Knife Edge is a film that there isnít
particularly much to say about. I could waffle on for hours talking
about the ďcomplexĒ mystery plot, or the oddly inserted side
storylines, but that would be spoiling it and like the film itself
would be rather boring. See, Knife Edge isnít a very good film, but
itís not a horribly awful one either. Itís just substandard in every
way, featuring nothing that hits one extreme or the other, apart
from the acting, which slides to the unfortunate end of the scale.
The end result is a run of the mill mystery, horror, haunted house
film that is only really noticeable by how unnoticeable it is.
Natalie Press plays Emma, a stockbroker living
in New York who returns home to England to start a new life with her
French husband Henri (Matthieu
Boujenah) and their kid in a massive isolated mansion in
the country. As expected, something is amiss and Emma begins having
vision of terrible things being committed there, and their son has a
very creepy relationship with a new toy he finds in the house.
Basically itís a bunch of horror clichťs mashed together complete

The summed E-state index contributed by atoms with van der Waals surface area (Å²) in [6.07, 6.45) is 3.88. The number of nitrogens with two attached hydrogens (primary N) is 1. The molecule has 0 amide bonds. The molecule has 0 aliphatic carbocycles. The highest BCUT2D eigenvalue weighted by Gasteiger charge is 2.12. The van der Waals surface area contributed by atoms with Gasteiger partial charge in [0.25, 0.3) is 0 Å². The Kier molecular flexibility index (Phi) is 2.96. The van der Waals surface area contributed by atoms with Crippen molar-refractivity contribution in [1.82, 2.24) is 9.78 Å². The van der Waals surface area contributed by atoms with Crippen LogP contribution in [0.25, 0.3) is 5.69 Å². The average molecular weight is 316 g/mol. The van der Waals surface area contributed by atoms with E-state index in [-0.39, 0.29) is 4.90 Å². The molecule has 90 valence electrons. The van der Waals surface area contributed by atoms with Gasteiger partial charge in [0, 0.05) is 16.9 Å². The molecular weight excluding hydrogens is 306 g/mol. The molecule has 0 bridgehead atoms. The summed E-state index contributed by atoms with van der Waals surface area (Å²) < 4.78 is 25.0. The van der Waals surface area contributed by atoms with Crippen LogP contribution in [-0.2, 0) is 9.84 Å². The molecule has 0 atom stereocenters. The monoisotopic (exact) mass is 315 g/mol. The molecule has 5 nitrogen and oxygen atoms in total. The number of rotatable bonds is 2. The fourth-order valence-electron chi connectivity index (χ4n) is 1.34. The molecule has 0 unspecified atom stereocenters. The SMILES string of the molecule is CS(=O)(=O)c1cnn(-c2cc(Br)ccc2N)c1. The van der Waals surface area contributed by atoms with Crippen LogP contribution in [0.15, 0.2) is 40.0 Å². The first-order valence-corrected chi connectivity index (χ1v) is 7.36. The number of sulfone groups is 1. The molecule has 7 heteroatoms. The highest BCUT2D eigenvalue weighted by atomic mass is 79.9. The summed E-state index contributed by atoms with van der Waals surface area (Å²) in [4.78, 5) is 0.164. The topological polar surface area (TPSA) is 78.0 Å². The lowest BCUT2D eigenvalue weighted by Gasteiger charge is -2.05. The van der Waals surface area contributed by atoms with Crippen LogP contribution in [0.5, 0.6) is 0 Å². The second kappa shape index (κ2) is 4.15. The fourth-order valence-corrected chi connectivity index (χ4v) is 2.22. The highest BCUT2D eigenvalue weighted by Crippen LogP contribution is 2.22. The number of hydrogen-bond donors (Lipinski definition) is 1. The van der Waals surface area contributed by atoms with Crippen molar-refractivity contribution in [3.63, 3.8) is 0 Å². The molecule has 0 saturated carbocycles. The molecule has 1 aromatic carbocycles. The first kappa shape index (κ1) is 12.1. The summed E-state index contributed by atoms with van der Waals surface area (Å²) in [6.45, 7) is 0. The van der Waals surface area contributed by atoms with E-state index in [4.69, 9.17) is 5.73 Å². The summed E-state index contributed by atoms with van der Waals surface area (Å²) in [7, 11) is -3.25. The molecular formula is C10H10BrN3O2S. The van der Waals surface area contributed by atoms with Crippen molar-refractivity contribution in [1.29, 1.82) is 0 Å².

with passing visual nods to The Shining (just you know, not good).
Towards the end multiple twists and turns are made to try make some
more excitement out of the rather static first half. The first half
devotes a lot of time to the mystery of the house, but only
divulging things very slowly. It would be effective if during this
half there were some intriguing scares, but they all come off rather
half baked. It doesnít help that the film looks like a made for
television movie that was due for release fifteen years ago either.
The direction is competent but the film as a whole isnít
particularly aesthetically pleasing.
Knife Edge really isnít helped by its lead
performances, which are rather woeful across the board. Natalie
Press seems like every action she makes in the film is laboured, and
makes her dialogue sound like she isnít familiar with the English
Matthieu Boujenah also
suffers, as his natural French accent makes much of his delivery
sound unintentionally hilarious in what is meant to be an unsettling
film. Making matters worse Boujenah isnít doing a world class job
either, which means the two characters the viewer is supposed to be
invested in are hard to watch.
Overall there isnít much to recommend about
Knife Edge. It is not a film that needs to be dragged through the
mud, and it isnít one that can be laughed at for its comical
poorness. Instead it is just forgettable, in fact it would be
completely forgotten if it wasnít for two rather horrible lead
performances. Itís not really worth a watch, unless you are an
obsessive horror movie fan and must see everything that comes out.
Even then it isnít really worth the money.